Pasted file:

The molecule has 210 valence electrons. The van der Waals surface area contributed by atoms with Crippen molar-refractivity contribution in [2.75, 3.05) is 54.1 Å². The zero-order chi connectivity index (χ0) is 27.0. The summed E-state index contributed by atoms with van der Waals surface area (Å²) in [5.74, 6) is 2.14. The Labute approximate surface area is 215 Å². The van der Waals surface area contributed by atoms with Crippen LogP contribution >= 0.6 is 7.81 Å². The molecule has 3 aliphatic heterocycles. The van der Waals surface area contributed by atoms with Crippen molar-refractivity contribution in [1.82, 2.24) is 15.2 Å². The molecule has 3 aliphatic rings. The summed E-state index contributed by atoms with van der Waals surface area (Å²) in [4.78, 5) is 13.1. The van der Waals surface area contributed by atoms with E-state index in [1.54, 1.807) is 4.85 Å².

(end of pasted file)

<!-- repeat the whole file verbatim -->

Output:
The molecule has 210 valence electrons. The van der Waals surface area contributed by atoms with Crippen molar-refractivity contribution in [2.75, 3.05) is 54.1 Å². The zero-order chi connectivity index (χ0) is 27.0. The summed E-state index contributed by atoms with van der Waals surface area (Å²) in [5.74, 6) is 2.14. The Labute approximate surface area is 215 Å². The van der Waals surface area contributed by atoms with Crippen LogP contribution >= 0.6 is 7.81 Å². The molecule has 3 aliphatic heterocycles. The van der Waals surface area contributed by atoms with Crippen molar-refractivity contribution in [1.82, 2.24) is 15.2 Å². The molecule has 3 aliphatic rings. The summed E-state index contributed by atoms with van der Waals surface area (Å²) in [4.78, 5) is 13.1. The van der Waals surface area contributed by atoms with E-state index in [1.54, 1.807) is 4.85 Å².